Like dance writer Simon Reynolds says, Primal Scream are a critic's band, because all their records, sleeves, haircuts are acts of criticism themselves, statements about how music should be. "Rocks" for-realisms are a sight posier than any New Romantic record ever made, in other words. Nothing wrong with that in one sense - a lot of really fertile, inspirational music has been made on little but imitation and a strong sense of style - but it sometimes goes badly wrong. Give Out But Don't Give Up, the record "Rocks" heralded, was met with absolute incredulity. For every powder-fuelled trendy who reckoned they could see what Primal Scream were getting at with this loose, louche trawl through stereotypical rock'n'roll and dodgy Confederacy chic, several more were absolutely heartbroken. I can remember the reactions to "Rocks" among my friends, from mild disappointment through outright mockery to an aghast sense of betrayal. Primal Scream, after all, were the band who had shown the way, who'd seen the error of their indie rock ways and taken plenty of us along with them. Nobody in 1994 much listened to Screamadelica any more, but we all of us owned it. "Bitches keep bitchin'/ Clap keeps an-itchin'" - how could they do this to us?
And then I heard "Rocks" again a few years later and it sounded brilliant - cheap, cheeky, propelled by a tinnily primitive backbeat, wickedly unfashionable good-time music. Context, as usual, was important - Primal Scream had in some senses been proved right, as their disasterous career move was just the first squirts of a torrent of history-worship, nearly all of it more grim and pompous and musicianly than Give Out.... And at the same time the only fun to be had from dance music was the Skint records and Chemical Brothers stuff, which everybody was calling rock anyway. Very little of any of it sounded as good as "Rocks", which slid right into the boozy big-beat ethos.
It turned out, then, that the whole indie-dancey-baggy thing hadn't been about abandoning just the holed hull of rock, but abandoning ideas of taste and genre completely, chucking in utopian notions of musical originality in favour of a big end-of-the-century party where tastemakers winked knowingly at each other across the sweaty, cheering crowds. Give Out But Don't Give Up? In the end we settled for both.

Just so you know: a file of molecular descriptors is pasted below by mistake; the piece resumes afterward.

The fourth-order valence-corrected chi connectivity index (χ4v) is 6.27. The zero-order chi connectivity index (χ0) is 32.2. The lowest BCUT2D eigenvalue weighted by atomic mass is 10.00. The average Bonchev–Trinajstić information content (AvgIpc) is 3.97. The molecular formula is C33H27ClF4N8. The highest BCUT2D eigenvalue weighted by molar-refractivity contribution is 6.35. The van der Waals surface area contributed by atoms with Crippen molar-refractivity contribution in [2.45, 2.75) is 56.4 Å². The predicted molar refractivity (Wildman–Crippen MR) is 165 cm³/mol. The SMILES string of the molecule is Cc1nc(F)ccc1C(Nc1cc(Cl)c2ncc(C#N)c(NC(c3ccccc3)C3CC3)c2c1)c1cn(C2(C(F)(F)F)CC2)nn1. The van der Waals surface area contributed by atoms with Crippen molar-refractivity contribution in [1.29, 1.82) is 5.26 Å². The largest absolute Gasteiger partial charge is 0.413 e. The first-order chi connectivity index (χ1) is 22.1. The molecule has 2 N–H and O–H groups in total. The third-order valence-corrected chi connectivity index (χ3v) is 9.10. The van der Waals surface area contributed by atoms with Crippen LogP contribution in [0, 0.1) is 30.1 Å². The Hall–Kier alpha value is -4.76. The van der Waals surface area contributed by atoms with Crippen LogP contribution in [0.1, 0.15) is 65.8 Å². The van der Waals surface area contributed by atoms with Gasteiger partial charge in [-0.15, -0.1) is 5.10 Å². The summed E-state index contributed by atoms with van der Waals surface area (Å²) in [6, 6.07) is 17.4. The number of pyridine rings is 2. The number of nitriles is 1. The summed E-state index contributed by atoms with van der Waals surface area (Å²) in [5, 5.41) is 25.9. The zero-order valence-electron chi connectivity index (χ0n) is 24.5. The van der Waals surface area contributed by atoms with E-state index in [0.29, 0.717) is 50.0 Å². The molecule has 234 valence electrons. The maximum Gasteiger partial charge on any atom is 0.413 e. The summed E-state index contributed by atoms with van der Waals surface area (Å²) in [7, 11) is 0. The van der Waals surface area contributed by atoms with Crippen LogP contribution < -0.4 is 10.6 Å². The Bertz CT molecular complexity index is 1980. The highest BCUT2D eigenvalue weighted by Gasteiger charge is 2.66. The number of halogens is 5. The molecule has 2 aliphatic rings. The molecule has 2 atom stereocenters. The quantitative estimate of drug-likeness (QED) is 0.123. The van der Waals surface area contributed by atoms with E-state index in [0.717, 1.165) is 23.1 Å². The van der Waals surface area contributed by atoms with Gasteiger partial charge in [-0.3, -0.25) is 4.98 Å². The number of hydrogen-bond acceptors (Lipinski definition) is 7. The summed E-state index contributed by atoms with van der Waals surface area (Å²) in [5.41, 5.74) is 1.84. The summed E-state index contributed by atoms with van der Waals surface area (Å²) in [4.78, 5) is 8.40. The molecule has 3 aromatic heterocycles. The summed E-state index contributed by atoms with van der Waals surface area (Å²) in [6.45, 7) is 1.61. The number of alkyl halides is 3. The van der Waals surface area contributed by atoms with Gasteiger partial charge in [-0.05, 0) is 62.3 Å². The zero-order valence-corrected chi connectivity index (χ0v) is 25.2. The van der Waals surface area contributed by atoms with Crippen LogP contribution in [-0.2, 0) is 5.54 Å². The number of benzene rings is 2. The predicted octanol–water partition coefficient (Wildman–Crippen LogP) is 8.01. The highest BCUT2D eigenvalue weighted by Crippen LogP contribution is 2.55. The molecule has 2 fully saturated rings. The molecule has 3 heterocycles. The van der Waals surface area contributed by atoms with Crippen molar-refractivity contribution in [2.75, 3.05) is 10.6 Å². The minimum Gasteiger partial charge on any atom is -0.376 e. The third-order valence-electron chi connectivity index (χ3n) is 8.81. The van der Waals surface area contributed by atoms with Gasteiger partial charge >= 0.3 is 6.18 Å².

Well, obviously, if I was doing it today I'd replace it with Reef.
"Rocks" is not one of the 100 best singles of the 90s, or one of my 100 favourites, or whatever. Listening to it again though I'm not QUITE as embarassed as I thought I'd be - it does have a boozy vim and Bobby Gillespie's voice has rarely been better (this is saying very little, mind you). There's a balance between crassness and reverence which they come closer than usual to hitting.
The first half of the write-up is fine (mostly) and honest - the reaction to "Rocks" was a mixture of astonished and appalled. I guess in the second half I'm groping for the idea that either we were dumb back then to imagine that a band might 'matter', or that something during the 90s shifted so that bands didn't 'matter' any more. There's also the idea of 'retro', or 'record collection rock', not as a vile anti-progressive move but as a hugely enjoyable game of poses and stances - finding an old aesthetic and dressing up in it. I don't know if that's what I meant, though, by "abandoning ideas of taste and genre completely", I think I was looking for an excuse to pick a record I wasn't even sure about at the time. This is a theme throughout the list, really - spinning out some fragment of theorised context to justify a screwy random preference.
You can hear this masterpiece here.